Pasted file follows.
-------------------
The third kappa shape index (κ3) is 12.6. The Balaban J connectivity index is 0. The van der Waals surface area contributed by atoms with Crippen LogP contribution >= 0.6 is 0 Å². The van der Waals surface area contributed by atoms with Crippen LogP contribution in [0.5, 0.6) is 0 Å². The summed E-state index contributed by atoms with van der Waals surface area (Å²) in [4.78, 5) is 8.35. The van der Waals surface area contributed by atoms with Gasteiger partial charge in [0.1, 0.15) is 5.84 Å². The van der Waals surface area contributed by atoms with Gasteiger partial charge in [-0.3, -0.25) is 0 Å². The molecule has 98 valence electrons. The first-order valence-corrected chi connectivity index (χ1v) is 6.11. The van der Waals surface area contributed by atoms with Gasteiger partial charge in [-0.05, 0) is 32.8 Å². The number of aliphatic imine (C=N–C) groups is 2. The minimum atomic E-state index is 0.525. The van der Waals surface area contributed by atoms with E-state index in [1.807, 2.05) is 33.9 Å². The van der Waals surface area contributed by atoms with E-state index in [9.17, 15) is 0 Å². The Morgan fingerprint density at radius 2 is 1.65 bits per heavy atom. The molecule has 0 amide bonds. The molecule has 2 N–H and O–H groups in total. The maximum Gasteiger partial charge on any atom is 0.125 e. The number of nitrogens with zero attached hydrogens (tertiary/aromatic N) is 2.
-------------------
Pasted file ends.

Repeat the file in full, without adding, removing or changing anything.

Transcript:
The third kappa shape index (κ3) is 12.6. The Balaban J connectivity index is 0. The van der Waals surface area contributed by atoms with Crippen LogP contribution >= 0.6 is 0 Å². The van der Waals surface area contributed by atoms with Crippen LogP contribution in [0.5, 0.6) is 0 Å². The summed E-state index contributed by atoms with van der Waals surface area (Å²) in [4.78, 5) is 8.35. The van der Waals surface area contributed by atoms with Gasteiger partial charge in [0.1, 0.15) is 5.84 Å². The van der Waals surface area contributed by atoms with Gasteiger partial charge in [-0.3, -0.25) is 0 Å². The molecule has 98 valence electrons. The first-order valence-corrected chi connectivity index (χ1v) is 6.11. The van der Waals surface area contributed by atoms with Gasteiger partial charge in [-0.05, 0) is 32.8 Å². The number of aliphatic imine (C=N–C) groups is 2. The minimum atomic E-state index is 0.525. The van der Waals surface area contributed by atoms with E-state index in [1.807, 2.05) is 33.9 Å². The van der Waals surface area contributed by atoms with E-state index in [9.17, 15) is 0 Å². The Morgan fingerprint density at radius 2 is 1.65 bits per heavy atom. The molecule has 0 amide bonds. The molecule has 2 N–H and O–H groups in total. The maximum Gasteiger partial charge on any atom is 0.125 e. The number of nitrogens with zero attached hydrogens (tertiary/aromatic N) is 2.